Group A codes
Mid- to late 2026: Expected publication of 2027 I-Codes
Group B includes the following codes:
Administrative provisions for all I-Codes
International Building Code (IBC): structural
International Existing Building Code (IEBC)
International Energy Conservation Code (IECC), Commercial and Residential
International Residential Code – Building (IRC-B)
International Green Construction Code (IgCC)
Group B development schedule:
January 2025: Deadline for ICC receipt of Group B code change proposals
February 2025: Proposed code changes are released
March-April 2025: Committee Action Hearings held
September 2025: Code proposals are finalized at public comment hearings
October 2025: ICC voting members finalize 2027
Group B codes
Mid- to late 2026: Expected publication of 2027 I-Codes
ICC Water Policy and Technical Conference
On Oct. 18, 2022, the ICC hosted a water policy and technical conference titled “ICC Water: Standards for a Resilient Future” in recognition of the 50th anniversary of the Clean Water Act. The single-day conference brought together policymakers, contractors, engineers, code officials, academics, manufacturers and health authority experts to discuss best practices for codes and standards affecting water quality when planning for standards for the future.
The conference addressed three priorities in the water treatment and wastewater treatment infrastructure sectors: decentralized wastewater, water efficiency and public health and water reuse. The conference was intended to address the importance of clean water solutions, safe drinking water and wastewater treatment levels.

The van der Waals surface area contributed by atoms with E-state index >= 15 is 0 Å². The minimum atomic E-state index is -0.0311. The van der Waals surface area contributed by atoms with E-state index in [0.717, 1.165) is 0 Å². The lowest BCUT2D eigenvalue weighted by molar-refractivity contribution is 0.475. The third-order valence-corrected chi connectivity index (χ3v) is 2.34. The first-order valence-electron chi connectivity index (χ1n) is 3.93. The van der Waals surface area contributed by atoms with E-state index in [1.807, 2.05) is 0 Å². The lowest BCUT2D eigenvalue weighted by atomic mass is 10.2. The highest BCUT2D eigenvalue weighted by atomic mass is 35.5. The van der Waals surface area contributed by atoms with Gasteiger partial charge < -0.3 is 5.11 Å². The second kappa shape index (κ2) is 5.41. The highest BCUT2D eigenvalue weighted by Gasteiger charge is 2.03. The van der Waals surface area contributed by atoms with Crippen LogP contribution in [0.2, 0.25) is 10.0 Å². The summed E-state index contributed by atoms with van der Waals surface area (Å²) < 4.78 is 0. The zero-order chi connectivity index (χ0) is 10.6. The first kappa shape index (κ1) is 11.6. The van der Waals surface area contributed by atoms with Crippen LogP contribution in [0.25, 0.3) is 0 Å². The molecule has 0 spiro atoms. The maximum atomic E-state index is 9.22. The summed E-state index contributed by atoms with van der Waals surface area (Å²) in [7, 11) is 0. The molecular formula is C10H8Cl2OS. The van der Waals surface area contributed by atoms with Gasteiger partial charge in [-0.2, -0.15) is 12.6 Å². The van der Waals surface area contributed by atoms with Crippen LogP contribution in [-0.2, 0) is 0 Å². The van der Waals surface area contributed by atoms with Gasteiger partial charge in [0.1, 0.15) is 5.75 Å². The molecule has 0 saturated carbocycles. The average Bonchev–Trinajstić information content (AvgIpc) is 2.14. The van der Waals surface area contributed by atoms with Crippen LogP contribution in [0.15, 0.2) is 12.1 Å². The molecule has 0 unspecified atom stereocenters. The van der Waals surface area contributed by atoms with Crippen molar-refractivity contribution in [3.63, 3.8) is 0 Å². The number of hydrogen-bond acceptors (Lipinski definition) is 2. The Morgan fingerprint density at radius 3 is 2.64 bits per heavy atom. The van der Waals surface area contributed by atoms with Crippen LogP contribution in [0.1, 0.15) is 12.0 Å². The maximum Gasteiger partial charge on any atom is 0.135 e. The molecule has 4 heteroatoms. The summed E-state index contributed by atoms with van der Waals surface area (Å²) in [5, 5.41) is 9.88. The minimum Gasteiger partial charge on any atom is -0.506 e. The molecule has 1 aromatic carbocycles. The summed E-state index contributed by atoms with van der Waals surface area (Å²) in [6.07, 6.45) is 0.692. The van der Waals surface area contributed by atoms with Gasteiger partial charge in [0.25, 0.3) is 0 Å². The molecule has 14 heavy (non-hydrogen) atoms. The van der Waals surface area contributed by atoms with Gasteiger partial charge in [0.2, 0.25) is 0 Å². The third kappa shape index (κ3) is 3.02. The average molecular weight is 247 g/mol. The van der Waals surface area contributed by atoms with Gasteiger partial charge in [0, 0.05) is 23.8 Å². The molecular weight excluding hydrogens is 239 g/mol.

During the conference, the ICC announced it is moving forward with developing two new ANSI standards. ICC 825 Standard - Private Sewage Disposal Systems tackles climate risks associated with septic and other types of decentralized or on-site wastewater treatment systems while incorporating advances in technology.
ICC 815 Standard - Pipe Sizing for Water Distribution, Drainage and Venting Systems addresses water efficiency and the entire plumbing system by improving upon the outdated methods currently used in all plumbing codes, as well as accounting for post-COVID-19 usage patterns. Funding the National Institute of Standards and Technology (NIST) Plumbing Research bill is an important complement to this effort (http://bit.ly/3VQNEdj).